by Joel Bocko
An American in Paris (1951/United States/directed by Vincente Minnelli & choreographed by Gene Kelly)
stars Gene Kelly, Leslie Caron, Oscar Levant, George Guetary, Nina Foch
written by Alan J. Lerner • photographed by Alfred Gilks (ballet photographed by John Alton) • designed by Preston Ames, Cedric Gibbons • music by George Gershwin, Conrad Salinger • costumes by Orry-Kelly
The Story: Wealthy, debonair Henri (Guetary) loves pretty young Lise (Caron), a girl he cared for during the war. Lonely heiress Milo (Fochs) loves cheerful yet skeptical artist Jerry (Kelly). Unfortunately Lise and Jerry love one another and as they dance their way into each others’ hearts against a romantic Parisian backdrop, they must struggle between the pull of money and loyalty on the one hand, and true love on the other.
First of all, this isn’t just an American in Paris, it’s an American Paris – not a City of Lights that is or ever was, but rather a Paris dreamed of across miles and miles of sea and continent, far away in Hollywood. That’s an important point. This Paris is full of authentic touches (productions of the time attempted to reproduce specific areas on soundstages) and cultural references, but it’s also purposefully artificial. Likewise, Jerry is more an idea of a painter than an actual painter – we only glimpse his canvases, and his patter consists of the cliches of bohemian artist life (though Kelly’s a rather clean-cut bohemian) rather than technical insight or the passion of vision. For those who don’t like musicals because of their gap from reality, this is not the musical to win you over. But for those who love bravura dancing, full of machine-gun-fire taps and the gracefully propulsive gestures and flexes Kelly specialized in, or intensely creative choreography and stage direction, replete with artfully tangling and untangling bodies and sensuous, eye-popping colors, An American in Paris is right up your avenue. And yet it isn’t all make-believe.
There’s an added treat to the musical flourishes, a treat that brings the film down to earth somewhat, even as it tiptoes on the clouds: Leslie Caron. In her film debut she plays a winsome slip of a girl, at times standoffish, at others unguarded, sometimes fickle, at others so committed it hurts, at once innocent and wise, a 19-year-old with life experience on her back yet the the freshness of a youthful perspective in her eyes. It’s a guileless performance, and no wonder: Caron was herself 19, and had survived brutal war experiences (like the character in the film) that left her suffering from malnutrition, and only able to work on the production on alternating days. Her character stands for a whole generation of war kids, still childish in certain ways yet sadly wise beyond their years and it adds an extra poignance to her romantic scenes with Kelly: she’s young enough to gaze at him with starry eyes, smart enough to know she shouldn’t.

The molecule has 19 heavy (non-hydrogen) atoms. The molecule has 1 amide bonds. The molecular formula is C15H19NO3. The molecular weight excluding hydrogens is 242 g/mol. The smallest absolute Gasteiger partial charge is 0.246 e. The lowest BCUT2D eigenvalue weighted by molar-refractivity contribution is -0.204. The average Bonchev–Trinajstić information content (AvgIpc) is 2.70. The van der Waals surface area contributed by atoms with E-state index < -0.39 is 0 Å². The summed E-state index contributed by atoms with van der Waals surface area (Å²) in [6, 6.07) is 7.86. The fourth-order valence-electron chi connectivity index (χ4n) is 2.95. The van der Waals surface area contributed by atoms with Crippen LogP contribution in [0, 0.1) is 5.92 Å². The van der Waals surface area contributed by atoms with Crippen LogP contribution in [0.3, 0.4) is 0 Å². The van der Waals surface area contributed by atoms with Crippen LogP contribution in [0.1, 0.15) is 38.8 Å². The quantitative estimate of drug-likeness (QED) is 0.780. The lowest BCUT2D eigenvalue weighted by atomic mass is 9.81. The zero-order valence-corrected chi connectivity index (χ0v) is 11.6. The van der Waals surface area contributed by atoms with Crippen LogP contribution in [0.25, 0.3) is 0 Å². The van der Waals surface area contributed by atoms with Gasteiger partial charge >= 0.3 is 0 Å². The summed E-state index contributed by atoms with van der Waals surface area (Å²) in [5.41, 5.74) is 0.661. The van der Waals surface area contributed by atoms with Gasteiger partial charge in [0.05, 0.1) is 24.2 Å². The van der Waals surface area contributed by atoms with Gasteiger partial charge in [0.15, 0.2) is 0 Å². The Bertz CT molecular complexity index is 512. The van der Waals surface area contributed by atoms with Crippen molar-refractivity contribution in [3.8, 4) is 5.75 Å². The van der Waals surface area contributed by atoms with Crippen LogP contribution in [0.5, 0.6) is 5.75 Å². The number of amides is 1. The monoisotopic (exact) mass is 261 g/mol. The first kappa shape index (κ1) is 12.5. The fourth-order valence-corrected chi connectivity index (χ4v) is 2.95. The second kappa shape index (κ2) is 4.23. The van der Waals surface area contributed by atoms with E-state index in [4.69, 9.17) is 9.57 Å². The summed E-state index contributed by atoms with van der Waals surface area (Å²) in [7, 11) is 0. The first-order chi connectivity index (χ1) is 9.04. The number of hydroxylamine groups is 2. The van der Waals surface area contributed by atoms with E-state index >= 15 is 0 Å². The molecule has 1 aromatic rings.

Indeed, the war hovers over the film in an interesting way. This a bright, chipper movie, full of fantasy and romance and fun – the heartache and melodrama near the end circulates around personal romance and any notion of world crisis is far off. Yet World War II is namedropped numerous times and plays an important role for the female characters particularly. Milo’s first husband left her for another woman he met while stationed across the country (leaving her nervous, desperate, and overbearing with men, as if she can’t quite trust them to stick around of their own accord). Lise is engaged to the man who protected her during the war, and it is this more than any sense of security or fear that makes her cling to him – he thinks she loves him, but really she’s just thankful. The war brought an element of uncertainty and instability to the lives of these women and it complicates their romantic outlook, and with it, their relationship to the men in the story. And of course Jerry, the American in Paris himself, wouldn’t even be in the city if he weren’t an ex-G.I. All in all, this is very postwar movie.
If An American in Paris reflects a world touched by war, it also looks back nostalgically on the prewar world – its soundtrack is composed by a man who died back in the late thirties (George Gershwin), its characterizations seem drawn more from the Lost Generation layabouts than Fifties busybodies, and its most memorable number, the 20-minute “American in Paris” ballet (controversially altered by uncredited co-composer Salinger, but largely Gershwin’s creation) recreates an entire era of late-19th, early-2oth century Parisian art. Some of the homages are easy to spot (the Rousseau looks playfully Rousseauean even before you see the giveaway lion), others might be more difficult, but ultimately, whichever Impressionist or post-Impressionist canvas is being artfully imitated, it’s the overall spirit that comes through. It’s a spirit of nostalgia, but also a kind of intellectually curious, aesthetically ambitious attitude – a set of cultural aspirations that would have been foreign to most Hollywood musicals 20 years earlier (hence the film earned charges of “pretension” from some quarters – it was seen as highbrow, or middlebrow seeking to be highbrow).